Pacific Money

Interpreting China’s Capital Outflows

What to make of the recent outflows and regulators’ efforts to contain them?

Interpreting China’s Capital Outflows
Credit: Currencies via

Concern about capital outflows from China is rising, as the RMB depreciates and the real economy loses steam. Foreign and domestic investors who had previously banked on RMB appreciation or simply invested in RMB-denominated assets now wish to move money out of the Chinese currency. How can China-watchers interpret capital outflows and regulators’ actions to contain them?

Currency depreciation against the dollar has occurred as a result of changing the exchange rate measure to reflect less dollar correlation and more weighting toward a basket of thirteen currencies, including the dollar, euro, and yen, which comprise the largest shares, and the Hong Kong dollar, the British pound, the Australian dollar, the New Zealand dollar, the Singapore dollar, the Swiss franc, the Canadian dollar, the Malaysian ringgit, the ruble, and the Thai baht. Analysts have speculated that China has moved RMB weighting toward the euro, which has depreciated against the dollar through 2015 and early 2016. The move back toward using a basket of currencies to weight the RMB from a focus on the dollar has been put into place to allow the RMB to better reflect market conditions; in this case, the currency is trade-weighted.

RMB depreciation is also a reflection of China’s declining economic conditions. China’s growth is at its slowest in 25 years and recent stock market performance has been abysmal. Sales, pricing, profits, hiring, and borrowing have all taken a hit as the economy weakens. This has induced investors to look elsewhere for profitable opportunities, particularly as it is unclear when and how restructuring plans toward a service-based economy will come to fruition. Low interest rates have also induced investors to move elsewhere in a search for higher yield.

The central bank has attempted to stave off speculation, particularly in the offshore RMB (CNH) by purchasing RMB through state-owned banks in Hong Kong. The People’s Bank of China (PBOC) has also stated that it will begin to implement a required reserve ratio (RRR) on offshore banks’ domestic deposits for the same purpose. The PBOC has also attempted to bolster the value of the onshore RMB amid surging capital outflows.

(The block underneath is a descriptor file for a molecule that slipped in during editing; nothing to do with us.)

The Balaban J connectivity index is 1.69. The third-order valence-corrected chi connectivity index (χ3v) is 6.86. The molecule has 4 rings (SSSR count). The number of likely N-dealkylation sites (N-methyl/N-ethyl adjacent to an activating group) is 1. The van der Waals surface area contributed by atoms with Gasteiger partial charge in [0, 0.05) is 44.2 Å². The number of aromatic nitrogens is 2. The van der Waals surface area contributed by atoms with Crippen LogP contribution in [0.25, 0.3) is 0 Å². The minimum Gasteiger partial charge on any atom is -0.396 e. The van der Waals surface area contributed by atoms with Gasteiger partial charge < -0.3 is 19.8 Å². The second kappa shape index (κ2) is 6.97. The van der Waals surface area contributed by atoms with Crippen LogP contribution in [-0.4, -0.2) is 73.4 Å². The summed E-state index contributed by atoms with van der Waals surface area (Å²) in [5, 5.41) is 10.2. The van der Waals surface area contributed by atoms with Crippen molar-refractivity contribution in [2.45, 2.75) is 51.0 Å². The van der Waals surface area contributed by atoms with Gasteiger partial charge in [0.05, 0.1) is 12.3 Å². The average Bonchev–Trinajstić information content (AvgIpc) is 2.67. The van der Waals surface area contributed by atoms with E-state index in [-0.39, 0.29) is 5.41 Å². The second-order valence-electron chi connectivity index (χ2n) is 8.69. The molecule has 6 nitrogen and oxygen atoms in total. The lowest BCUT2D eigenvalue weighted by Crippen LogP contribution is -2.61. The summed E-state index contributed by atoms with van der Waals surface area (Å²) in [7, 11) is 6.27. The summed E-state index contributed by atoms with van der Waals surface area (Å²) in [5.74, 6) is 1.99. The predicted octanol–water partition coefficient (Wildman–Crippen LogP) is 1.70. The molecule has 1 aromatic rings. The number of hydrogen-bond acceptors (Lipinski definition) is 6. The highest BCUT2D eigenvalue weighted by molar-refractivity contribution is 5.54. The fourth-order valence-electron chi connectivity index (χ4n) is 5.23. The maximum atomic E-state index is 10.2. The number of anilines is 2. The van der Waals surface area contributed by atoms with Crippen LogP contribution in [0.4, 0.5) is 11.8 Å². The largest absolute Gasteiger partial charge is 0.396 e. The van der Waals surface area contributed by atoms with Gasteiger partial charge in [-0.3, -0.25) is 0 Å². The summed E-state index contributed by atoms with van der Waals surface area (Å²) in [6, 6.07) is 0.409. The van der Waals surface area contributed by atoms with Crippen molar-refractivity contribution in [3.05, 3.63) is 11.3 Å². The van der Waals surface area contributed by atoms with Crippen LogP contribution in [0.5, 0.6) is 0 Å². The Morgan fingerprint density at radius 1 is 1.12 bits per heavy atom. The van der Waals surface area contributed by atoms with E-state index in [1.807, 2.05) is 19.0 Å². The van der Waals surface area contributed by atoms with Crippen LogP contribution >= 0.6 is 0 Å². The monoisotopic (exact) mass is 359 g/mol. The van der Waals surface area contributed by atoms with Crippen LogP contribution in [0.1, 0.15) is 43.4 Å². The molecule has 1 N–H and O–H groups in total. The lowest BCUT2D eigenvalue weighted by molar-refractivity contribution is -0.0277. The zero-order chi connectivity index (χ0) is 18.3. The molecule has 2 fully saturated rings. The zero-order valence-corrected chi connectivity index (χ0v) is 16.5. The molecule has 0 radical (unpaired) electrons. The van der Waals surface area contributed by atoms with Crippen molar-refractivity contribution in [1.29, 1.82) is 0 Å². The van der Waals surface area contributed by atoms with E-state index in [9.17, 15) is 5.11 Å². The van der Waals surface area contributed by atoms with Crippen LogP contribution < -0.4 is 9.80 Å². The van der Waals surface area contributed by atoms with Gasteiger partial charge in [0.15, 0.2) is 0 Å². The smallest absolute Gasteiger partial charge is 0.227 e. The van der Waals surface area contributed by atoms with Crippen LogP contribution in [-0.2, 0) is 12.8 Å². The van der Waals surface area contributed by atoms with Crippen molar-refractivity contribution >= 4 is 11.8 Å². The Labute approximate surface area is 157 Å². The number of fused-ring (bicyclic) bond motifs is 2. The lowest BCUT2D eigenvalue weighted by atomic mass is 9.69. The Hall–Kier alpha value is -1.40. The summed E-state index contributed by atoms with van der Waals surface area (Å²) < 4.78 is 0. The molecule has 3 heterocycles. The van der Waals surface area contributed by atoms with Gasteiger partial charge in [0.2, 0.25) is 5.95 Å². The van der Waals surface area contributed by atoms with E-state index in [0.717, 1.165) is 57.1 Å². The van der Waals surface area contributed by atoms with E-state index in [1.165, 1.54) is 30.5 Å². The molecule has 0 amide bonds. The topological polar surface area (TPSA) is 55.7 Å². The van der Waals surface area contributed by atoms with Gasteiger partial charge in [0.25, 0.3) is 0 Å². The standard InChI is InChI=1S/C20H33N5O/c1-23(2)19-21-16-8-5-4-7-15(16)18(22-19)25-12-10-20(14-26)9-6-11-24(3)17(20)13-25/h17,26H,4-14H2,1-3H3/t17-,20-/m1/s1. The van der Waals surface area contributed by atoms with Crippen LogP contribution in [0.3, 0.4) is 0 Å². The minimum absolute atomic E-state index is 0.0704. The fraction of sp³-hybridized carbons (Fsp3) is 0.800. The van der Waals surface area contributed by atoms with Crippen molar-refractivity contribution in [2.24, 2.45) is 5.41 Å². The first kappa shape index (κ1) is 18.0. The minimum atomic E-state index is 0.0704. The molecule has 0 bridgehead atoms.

This heavy intervention belies China’s commitment to liberalizing its exchange rate, especially after the IMF included the RMB in the basket of reserve currencies. Mixed messages associated with China’s exchange rate have only added to the uncertainty surrounding China’s economic direction. Under conditions of volatility, it seems that central bank intervention is de rigueur. What is not known is what will happen once the economy stabilizes; will the exchange rate be allowed to wobble on capital outflows, or not?

Chinese regulators have attempted to curb legal capital outflows from banks, requiring banks to rigorously check corporate business transactions. Furthermore, although a large percentage of capital outflows are legal due to significant openness of the capital account, remaining capital controls continue to give rise to illegal capital outflows. Regulators have been cracking down on illegal cross-border outflows disguised as trade transactions. This battle will likely continue as long as China’s economy remains weak and exchange rate expectations remain negative.

The fight against economic fragility has in important ways prolonged the reform process, especially the turn toward financial liberalization. Should interest rates be set low to improve economic conditions, or set high to reduce capital outflows? Should the exchange rate be allowed to fluctuate on speculative forces, or should instability be the controlled? Ironically, the same forces that prevail upon the RMB to depreciate would give exports a significant boost, pumping up the real economy. Despite some analysts’ beliefs that China has depreciated to buoy exports, this does not seem to be the ultimate aim. China does appear to be headed away from a manufacturing and export-based economy, but slowly. Exchange rate liberalization is occurring, but at a microscopic pace in spite of IMF’s exhortations to liberalize faster.

The rate of change is dissatisfying to those calling for reform and shocking to those who demand greater stability. These contradicting forces may last through the year as China restructures and finds a healthier balance between market and government control.